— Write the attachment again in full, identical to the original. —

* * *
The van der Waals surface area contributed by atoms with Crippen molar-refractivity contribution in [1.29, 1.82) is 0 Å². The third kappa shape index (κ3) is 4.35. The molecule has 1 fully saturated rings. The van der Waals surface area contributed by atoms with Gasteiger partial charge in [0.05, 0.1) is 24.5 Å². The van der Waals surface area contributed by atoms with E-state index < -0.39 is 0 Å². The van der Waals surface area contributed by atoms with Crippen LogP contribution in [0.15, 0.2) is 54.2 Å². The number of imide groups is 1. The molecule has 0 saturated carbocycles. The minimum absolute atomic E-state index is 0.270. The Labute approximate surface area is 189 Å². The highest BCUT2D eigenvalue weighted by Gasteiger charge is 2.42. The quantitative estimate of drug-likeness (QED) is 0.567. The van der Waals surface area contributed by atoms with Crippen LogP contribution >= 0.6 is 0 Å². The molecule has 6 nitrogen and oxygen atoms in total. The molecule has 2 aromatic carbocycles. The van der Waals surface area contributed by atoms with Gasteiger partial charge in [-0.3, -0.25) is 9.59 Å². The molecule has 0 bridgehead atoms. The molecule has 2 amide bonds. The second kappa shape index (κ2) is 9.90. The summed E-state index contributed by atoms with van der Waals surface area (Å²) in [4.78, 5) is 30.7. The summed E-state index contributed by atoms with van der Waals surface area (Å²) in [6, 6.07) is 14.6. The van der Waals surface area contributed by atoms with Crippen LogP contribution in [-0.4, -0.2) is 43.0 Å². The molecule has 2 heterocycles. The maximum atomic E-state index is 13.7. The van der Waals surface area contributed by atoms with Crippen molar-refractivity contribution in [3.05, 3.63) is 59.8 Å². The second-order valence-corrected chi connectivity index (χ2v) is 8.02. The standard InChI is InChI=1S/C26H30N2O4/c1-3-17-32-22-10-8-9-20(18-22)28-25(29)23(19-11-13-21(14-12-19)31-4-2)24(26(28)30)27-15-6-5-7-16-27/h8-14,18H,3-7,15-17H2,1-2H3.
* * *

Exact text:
The van der Waals surface area contributed by atoms with Crippen molar-refractivity contribution in [1.29, 1.82) is 0 Å². The third kappa shape index (κ3) is 4.35. The molecule has 1 fully saturated rings. The van der Waals surface area contributed by atoms with Gasteiger partial charge in [0.05, 0.1) is 24.5 Å². The van der Waals surface area contributed by atoms with E-state index < -0.39 is 0 Å². The van der Waals surface area contributed by atoms with Crippen LogP contribution in [0.15, 0.2) is 54.2 Å². The number of imide groups is 1. The molecule has 0 saturated carbocycles. The minimum absolute atomic E-state index is 0.270. The Labute approximate surface area is 189 Å². The highest BCUT2D eigenvalue weighted by Gasteiger charge is 2.42. The quantitative estimate of drug-likeness (QED) is 0.567. The van der Waals surface area contributed by atoms with Crippen LogP contribution >= 0.6 is 0 Å². The molecule has 6 nitrogen and oxygen atoms in total. The molecule has 2 aromatic carbocycles. The van der Waals surface area contributed by atoms with Gasteiger partial charge in [-0.3, -0.25) is 9.59 Å². The molecule has 0 bridgehead atoms. The molecule has 2 amide bonds. The second kappa shape index (κ2) is 9.90. The summed E-state index contributed by atoms with van der Waals surface area (Å²) in [4.78, 5) is 30.7. The summed E-state index contributed by atoms with van der Waals surface area (Å²) in [6, 6.07) is 14.6. The van der Waals surface area contributed by atoms with Crippen LogP contribution in [-0.4, -0.2) is 43.0 Å². The molecule has 2 heterocycles. The maximum atomic E-state index is 13.7. The van der Waals surface area contributed by atoms with Crippen molar-refractivity contribution in [3.05, 3.63) is 59.8 Å². The second-order valence-corrected chi connectivity index (χ2v) is 8.02. The standard InChI is InChI=1S/C26H30N2O4/c1-3-17-32-22-10-8-9-20(18-22)28-25(29)23(19-11-13-21(14-12-19)31-4-2)24(26(28)30)27-15-6-5-7-16-27/h8-14,18H,3-7,15-17H2,1-2H3.